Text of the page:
* @return void
    public function map(Registrar $router)
        $router->post("workers/cron/{job}", [
            "as" => "workers.cron",
            "uses" => "WorkersController@cron",

As you can see, this is a fairly standard Laravel route definition. We will accept the name of the job as a parameter and pass it to the WorkersController.

Creating the Controller

Next we will create the Controller that will accept and process the request:

class WorkersController extends Controller
     * Accept and process the cron job
     * @param string $job
     * @return Response
    public function cron($job)

        return response()->json([]);

As you can see, first I convert the name of the Cron Job that is passed as a parameter to the method into a Job object.

Next I run the Cron Job and then I can return an empty 200 response to indicate to AWS that the job was processed successfully.

If something goes wrong an Exception will be thrown which will return a non 200 response so AWS will know something has went wrong.

Creating the Cron Manager

Next I can create the Cron Manager class that will be responsible for getting the correct Job class to handle the request:

class Manager
     * Get the Job object
     * @param string $name
     * @return Job
    public function job($name)
        $namespace = sprintf("Acme\Cron\Jobs\%s", studly_case($name));

        if (class_exists($namespace)) {
            return new $namespace();

        throw new InvalidCronJob("invalid_cron_job");

When we accept the name of the class we will generate the namespace and check to make sure the class exists.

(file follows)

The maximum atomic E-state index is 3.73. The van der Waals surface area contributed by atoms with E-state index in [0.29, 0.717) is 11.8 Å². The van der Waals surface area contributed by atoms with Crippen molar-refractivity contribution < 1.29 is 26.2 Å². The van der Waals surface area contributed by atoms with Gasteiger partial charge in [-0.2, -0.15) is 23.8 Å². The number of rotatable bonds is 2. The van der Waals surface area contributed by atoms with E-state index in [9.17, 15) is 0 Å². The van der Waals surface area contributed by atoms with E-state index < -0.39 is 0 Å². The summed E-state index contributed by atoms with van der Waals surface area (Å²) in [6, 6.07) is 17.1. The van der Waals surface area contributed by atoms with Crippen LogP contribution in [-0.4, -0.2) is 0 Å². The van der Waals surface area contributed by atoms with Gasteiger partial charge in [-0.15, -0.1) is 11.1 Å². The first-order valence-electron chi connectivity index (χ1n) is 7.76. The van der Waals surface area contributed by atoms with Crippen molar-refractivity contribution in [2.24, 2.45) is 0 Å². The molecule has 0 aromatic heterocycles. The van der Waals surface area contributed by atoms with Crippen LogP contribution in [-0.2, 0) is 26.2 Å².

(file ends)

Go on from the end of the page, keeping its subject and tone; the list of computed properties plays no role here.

If the class does exist we will instantiate a new instance and return it from the method.

If the class does not exist we can throw an Exception that will bubble up to the surface and return the correct HTTP response as we saw in Dealing with Exceptions in a Laravel API application.

Optionally, you can create a Laravel Facade to get that nice syntax that we saw in the Controller. I show you how to do this in almost every Laravel tutorial. Most recently we saw it in Adding Intercom support to your Laravel application.

Defining the Jobs

Finally we can define the Job classes that will process each request.

First I will define an interface that each implementation should conform to:

interface Job
     * Run the Cron Job
     * @return void
    public function run();

Next I can add each job as a class that will have the responsibility for processing that action:

class DailyUpdate implements Job
     * Run the Cron Job
     * @return void
    public function run()
        // Run the job


There is a lot to get your head around when setting up Cron Jobs in Elastic Beanstalk as having ephemeral servers is quite a bit different from having a Linux box that you can just SSH into and setup what you want.

But once you get this set up and working, it’s actually really nice to use.

Now whenever I need to set up a new Cron Job I can just create the implementation class, then add definition to cron.yaml and deploy the application. This is much easier than SSHing into a server and manually setting up the Cron Job.

The learning curve for AWS can be pretty steep, but I’d say it’s definitely worth it in the end!

Philip Brown